Well golly gee that was a long book!
I've wanted to read it for such a long time, and I'm glad I did, but... phew! hard work.
The case of Jarndyce v Jarndyce is the crux of the novel, and basically Dickens uses this fictional case to satirise the English judicial system. There is a lot of historical facts and interesting tid bits about this book and what happened as he wrote it (it was released as a serial over about 18 months). Told in alternating POVs by Esther who is a young naive orphan and an unnamed cynical 3rd party narrator, there is a lot to take in. Tons of characters, several story lines, crazy Victorian humour (apparently they loved that Dickens would kill of a child character in the part released at Christmas time), and naturally, Dickens' own brand of depression and misery.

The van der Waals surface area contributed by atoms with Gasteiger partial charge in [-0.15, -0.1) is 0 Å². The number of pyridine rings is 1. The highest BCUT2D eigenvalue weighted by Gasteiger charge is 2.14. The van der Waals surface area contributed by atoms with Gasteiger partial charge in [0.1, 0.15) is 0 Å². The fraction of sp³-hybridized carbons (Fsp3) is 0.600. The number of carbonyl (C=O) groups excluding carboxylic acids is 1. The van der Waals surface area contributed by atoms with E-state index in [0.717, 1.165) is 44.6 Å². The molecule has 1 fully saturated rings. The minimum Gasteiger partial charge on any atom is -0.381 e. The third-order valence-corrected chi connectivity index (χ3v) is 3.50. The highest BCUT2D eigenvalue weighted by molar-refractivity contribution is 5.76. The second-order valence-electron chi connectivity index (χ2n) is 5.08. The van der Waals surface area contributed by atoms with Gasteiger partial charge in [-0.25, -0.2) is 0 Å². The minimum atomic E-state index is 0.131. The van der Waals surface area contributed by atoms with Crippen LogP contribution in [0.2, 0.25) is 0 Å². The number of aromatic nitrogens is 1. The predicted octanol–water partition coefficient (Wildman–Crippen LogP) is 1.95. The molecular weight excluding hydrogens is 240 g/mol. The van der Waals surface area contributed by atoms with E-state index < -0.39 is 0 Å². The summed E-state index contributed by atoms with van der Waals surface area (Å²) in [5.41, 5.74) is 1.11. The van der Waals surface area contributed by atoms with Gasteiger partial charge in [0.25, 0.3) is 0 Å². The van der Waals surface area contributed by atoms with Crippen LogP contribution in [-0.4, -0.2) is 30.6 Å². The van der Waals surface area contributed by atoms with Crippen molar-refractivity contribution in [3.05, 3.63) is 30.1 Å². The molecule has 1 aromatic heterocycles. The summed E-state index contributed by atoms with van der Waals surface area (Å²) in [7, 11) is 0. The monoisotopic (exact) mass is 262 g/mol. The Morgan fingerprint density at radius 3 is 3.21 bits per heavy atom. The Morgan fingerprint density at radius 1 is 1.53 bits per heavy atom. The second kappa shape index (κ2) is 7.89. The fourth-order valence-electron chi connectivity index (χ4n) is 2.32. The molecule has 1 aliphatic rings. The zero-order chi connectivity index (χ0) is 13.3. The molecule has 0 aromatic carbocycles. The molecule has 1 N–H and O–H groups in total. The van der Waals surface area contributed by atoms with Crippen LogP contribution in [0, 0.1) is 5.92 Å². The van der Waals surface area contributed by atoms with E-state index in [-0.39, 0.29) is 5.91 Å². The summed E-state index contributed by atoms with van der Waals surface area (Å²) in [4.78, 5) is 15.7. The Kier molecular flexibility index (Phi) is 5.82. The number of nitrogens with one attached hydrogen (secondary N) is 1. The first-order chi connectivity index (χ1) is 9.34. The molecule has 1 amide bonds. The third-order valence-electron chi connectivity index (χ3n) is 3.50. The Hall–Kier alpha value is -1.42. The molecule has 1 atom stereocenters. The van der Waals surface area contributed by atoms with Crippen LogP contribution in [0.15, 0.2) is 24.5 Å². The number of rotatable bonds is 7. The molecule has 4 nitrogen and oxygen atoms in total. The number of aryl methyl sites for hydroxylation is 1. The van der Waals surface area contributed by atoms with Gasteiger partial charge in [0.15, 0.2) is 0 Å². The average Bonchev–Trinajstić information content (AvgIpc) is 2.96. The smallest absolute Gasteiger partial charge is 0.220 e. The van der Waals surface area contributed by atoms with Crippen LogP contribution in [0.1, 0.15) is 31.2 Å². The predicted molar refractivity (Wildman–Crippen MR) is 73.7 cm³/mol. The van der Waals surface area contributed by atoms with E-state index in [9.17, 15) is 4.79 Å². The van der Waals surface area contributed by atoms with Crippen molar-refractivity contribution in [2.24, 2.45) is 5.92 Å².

I'm glad to have finally read it, but I'm not sure it is something I would recommend to others, unless like me, they are intrigued from a historical viewpoint.
... the novel is undeniably significant in the history of crime fiction. (Lucy Worsley, Huffington Post Books)
With an exclusive introduction by Peter Ackroyd, these out of print editions are brought back to life with a fresh and timeless new look.